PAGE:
We finally descended through a very old olive grove, with gnarled trees on huge, old trunks, and onto the elusive coastal road. The rest of our drive didn't improve in terms of bumpiness. The road turned so rough that at one point we turned inland as the car threatened to rattle to pieces, but only to get lost in a small village and being pointed back to the 'goat track' by amused old men, who we stopped to signlanguage-ask for directions.

Finally, after five hours of driving what was probably a very indirect route, we arrived at Golden Beach! We could only stay for 20 minutes though, knowing it would take us almost just as long to drive back, and we didn't want to be fording the mountains in the dark. The stretch of sand seemed to stretch along the coast forever and was beautifully golden. Jac tried her best to spot some feral donkeys, hoping to find one that had say, red eyes and dripping fangs.... but to no avail.


Easter hits the Nicosia/Lefkoşa 'border'

The old Municipal Market


Produce market

Mona Lisa, patron of this fruit shop

Wandering through Turkish side of Nicosia



Northern Cyprus' and Turkey's flags

Northern Cyprus' flag looms over both Turkish and Greek sides from the mountain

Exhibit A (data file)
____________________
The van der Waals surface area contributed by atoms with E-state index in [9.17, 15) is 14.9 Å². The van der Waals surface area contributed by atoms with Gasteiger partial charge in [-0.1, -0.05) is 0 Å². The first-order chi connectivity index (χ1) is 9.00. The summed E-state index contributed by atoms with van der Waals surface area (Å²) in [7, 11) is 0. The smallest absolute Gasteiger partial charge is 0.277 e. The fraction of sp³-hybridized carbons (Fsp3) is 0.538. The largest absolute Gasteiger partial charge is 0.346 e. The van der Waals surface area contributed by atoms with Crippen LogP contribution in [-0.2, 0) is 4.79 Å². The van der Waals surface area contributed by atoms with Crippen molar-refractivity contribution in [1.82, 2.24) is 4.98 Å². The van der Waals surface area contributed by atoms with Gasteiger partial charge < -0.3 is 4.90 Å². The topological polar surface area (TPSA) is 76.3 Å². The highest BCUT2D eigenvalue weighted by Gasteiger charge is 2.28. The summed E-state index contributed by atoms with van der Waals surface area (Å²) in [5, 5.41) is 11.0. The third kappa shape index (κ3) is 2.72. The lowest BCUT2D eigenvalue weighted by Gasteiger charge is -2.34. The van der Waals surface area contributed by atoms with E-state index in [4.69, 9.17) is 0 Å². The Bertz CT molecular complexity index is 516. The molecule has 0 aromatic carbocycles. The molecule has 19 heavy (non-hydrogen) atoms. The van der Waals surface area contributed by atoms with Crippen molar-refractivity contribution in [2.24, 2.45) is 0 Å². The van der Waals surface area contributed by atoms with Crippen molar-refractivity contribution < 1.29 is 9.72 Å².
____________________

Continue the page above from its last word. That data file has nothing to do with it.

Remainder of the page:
Chalky on his Greek namesake street in Greek Nicosia

Girne (Kyrenia)

Walking along the harbour


Chalky looking for 'fush'

Girne Castle

Chalky still hoping to spot some fish

The streets of Kyrenia

Sweet stretch taxi

Driving the north coast to Golden beach

Our 800cc Maruti that got put through its paces

Heading up the mountains

A turquoise bay

A very old olive tree amidst the yellow wild flowers


Stopping in a gorgeous bay


Dur! It's the Wild Donkey Protection area

At last we spy Golden Beach!

Chalky on the boardwalk towards the beach/i]

[i]Happy to finally be there after 5 hours of driving




Jac on Golden Beach

There are feral donkeys in them hills

Posted by JacChalky 02:52 Archived in Cyprus Tagged round_the_world

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Very good story and pics, I like to point out couple of mistakes for the benefit of readers that dont know North Cyprus:
1- The picture of the Castle in Girne refered to as St Hilarion Castle is acctually Girne Castle, St Hilarion Castle is up the Five finger mountins overlooking Girne.
2- The picture refered to as DUR is Turkish for STOP, the area is known as Karpaz.

by B . Kemal

Hi B. Kemal... thanks for the tip on Girne Castle, have ammended. But we do realise DUR means stop, it's sort of our ironic photo title! We didn't know that the area is Karpaz is so thanks for that bit of info.

by JacChalky